Earthworm research and society
Earthworm research is improving; we are now extending our tentacles and conducting research that benefits the society. We are involved in most activities that involve soils to make ourselves visible and people understand our relevance. In August 2019 I was invited to a no-till conference organised by the Kwa-Zulu-Natal (KZN) no-till Club. The event took place at ATKV Resorts, Drakensville in Bergville in Drakensberg. The conference was intended for farmers and agriculture students and tries to get more soil users to adopt conservation agriculture using the no-till system, which is environmentally friendly and promotes soil biology and sustainable.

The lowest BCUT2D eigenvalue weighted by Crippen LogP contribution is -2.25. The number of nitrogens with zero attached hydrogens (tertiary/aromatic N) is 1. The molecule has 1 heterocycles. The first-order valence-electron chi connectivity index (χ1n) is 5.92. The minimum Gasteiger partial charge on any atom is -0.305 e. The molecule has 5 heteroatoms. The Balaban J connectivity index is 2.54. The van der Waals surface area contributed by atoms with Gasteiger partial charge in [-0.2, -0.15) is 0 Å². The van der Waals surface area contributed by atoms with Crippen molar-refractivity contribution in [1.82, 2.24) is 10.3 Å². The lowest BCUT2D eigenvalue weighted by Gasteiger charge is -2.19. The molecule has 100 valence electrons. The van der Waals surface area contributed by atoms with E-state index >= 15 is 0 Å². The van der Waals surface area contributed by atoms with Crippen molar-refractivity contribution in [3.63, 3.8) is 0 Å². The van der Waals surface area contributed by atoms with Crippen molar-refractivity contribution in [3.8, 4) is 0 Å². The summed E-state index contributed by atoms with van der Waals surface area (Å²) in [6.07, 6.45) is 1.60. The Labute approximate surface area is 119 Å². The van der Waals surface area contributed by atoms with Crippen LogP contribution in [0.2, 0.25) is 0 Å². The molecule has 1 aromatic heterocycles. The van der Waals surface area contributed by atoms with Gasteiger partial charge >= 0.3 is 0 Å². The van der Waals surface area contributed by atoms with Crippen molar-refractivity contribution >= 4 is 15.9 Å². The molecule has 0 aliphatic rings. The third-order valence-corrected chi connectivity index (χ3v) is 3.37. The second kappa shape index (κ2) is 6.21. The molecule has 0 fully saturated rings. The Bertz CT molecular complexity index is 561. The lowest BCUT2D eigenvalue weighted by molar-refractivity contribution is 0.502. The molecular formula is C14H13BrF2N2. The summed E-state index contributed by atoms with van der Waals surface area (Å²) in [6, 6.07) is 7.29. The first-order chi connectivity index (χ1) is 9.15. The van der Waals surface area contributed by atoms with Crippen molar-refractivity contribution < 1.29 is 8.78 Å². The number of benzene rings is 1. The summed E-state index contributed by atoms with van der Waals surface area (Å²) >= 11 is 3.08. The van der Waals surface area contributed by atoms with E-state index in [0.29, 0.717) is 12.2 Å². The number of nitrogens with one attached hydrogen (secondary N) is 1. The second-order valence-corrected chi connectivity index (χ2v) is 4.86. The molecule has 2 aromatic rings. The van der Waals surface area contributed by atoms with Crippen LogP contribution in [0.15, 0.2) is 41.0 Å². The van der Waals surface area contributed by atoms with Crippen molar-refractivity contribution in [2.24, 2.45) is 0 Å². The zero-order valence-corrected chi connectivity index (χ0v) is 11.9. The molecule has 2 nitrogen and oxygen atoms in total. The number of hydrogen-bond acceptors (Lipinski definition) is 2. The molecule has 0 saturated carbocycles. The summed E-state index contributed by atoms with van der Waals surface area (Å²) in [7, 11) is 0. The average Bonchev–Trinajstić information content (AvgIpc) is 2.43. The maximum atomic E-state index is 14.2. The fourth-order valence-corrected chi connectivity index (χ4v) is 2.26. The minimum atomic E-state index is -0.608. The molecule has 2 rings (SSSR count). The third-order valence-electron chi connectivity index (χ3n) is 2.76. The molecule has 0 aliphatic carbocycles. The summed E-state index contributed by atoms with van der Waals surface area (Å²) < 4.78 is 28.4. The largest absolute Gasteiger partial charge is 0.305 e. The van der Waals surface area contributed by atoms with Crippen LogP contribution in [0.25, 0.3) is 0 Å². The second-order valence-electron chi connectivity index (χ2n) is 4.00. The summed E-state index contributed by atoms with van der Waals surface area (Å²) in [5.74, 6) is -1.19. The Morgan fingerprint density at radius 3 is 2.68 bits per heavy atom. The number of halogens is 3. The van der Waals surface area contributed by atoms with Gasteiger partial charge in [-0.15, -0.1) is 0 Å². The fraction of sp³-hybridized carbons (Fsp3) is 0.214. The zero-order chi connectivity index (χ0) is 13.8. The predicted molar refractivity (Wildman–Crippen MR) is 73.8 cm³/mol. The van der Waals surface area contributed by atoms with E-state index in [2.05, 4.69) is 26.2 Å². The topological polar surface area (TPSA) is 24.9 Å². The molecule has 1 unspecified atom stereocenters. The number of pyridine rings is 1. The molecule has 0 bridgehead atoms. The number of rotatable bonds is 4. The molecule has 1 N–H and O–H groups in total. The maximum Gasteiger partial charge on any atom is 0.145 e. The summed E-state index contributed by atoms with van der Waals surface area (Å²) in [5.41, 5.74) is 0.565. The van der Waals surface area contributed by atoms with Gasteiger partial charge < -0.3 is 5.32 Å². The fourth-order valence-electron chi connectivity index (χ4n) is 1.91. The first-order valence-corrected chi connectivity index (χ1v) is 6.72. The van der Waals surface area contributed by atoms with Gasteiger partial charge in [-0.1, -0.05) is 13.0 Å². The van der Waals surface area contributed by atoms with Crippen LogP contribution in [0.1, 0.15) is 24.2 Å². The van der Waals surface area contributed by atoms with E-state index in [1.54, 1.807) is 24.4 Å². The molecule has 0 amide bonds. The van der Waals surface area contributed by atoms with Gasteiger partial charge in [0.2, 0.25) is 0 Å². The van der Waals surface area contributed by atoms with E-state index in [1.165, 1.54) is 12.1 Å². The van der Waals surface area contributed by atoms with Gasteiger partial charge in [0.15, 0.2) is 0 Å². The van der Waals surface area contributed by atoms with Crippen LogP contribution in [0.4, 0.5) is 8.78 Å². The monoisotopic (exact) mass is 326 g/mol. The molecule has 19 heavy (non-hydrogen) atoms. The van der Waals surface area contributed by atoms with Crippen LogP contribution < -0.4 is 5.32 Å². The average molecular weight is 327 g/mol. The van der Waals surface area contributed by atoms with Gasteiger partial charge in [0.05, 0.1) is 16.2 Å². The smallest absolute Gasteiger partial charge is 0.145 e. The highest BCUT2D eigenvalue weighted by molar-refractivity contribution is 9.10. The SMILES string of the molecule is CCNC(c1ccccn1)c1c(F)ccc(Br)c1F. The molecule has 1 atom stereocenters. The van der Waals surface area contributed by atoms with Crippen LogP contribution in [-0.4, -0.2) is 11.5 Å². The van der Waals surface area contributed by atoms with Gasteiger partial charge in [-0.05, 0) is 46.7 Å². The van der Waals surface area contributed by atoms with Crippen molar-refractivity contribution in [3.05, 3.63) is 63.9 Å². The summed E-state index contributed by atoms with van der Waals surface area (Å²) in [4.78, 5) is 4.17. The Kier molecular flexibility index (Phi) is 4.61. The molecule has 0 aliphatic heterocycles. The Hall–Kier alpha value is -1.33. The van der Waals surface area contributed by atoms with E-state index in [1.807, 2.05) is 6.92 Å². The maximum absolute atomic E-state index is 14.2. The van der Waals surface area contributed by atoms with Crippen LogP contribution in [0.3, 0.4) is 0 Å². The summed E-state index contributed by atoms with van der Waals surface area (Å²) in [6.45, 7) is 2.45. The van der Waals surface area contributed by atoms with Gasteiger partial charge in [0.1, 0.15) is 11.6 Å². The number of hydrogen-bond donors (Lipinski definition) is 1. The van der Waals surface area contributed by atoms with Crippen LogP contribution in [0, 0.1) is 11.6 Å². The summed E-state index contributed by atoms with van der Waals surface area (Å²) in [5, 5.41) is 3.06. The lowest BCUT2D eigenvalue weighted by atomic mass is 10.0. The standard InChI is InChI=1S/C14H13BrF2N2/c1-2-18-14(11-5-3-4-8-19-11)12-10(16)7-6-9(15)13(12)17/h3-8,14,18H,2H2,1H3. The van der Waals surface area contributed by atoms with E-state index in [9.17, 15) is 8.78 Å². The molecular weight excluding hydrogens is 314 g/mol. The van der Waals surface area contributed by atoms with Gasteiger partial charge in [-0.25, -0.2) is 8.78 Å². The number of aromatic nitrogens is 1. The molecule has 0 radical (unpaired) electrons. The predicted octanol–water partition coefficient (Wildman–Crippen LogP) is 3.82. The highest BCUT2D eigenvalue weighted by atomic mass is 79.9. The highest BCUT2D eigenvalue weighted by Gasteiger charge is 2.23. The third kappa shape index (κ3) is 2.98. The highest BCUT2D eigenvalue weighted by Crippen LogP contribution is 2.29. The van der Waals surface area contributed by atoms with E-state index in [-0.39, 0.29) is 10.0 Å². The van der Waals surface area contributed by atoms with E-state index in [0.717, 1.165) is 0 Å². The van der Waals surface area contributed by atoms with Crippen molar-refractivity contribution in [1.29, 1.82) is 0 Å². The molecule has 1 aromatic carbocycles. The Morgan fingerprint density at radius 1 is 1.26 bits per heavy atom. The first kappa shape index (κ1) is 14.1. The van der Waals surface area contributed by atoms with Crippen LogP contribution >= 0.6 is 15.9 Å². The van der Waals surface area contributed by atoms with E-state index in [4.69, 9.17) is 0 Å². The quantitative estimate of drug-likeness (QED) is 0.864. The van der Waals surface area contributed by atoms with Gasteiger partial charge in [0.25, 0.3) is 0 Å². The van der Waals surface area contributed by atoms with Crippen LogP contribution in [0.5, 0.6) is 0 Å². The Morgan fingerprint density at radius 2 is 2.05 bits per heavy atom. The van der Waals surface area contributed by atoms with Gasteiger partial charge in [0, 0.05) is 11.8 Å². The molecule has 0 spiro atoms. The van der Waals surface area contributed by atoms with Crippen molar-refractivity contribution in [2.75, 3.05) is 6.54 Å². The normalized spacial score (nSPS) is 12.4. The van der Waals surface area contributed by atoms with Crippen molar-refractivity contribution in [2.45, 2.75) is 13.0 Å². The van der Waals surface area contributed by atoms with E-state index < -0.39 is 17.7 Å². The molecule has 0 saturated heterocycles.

Most attendees were puzzled by the presence of a museum representative and during the earthworm workshop people asked ‘what the museum have to do with all this’. This question was asked because earthworm information is patchy for agroecosystems. Most people don’t know that earthworm taxonomy research in South Africa is only based at KZN Museum. As such, this was an opportunity to talk to soil users about the importance of earthworms in the soils and why conservation agriculture is important. By the end of the conference there were many invitations from farmers who wanted their farms surveyed for earthworms.
We realised that most people don’t know about earthworms and their importance. We now participate in programmes offered by stakeholders, such as the Department of Economic Development, Tourism and Environmental Affairs; Department of Agriculture & Rural Development and Umngeni Water to educate the public.
Photo: Dr Thembeka Nxele talking to farmers at Cameeldraai Farm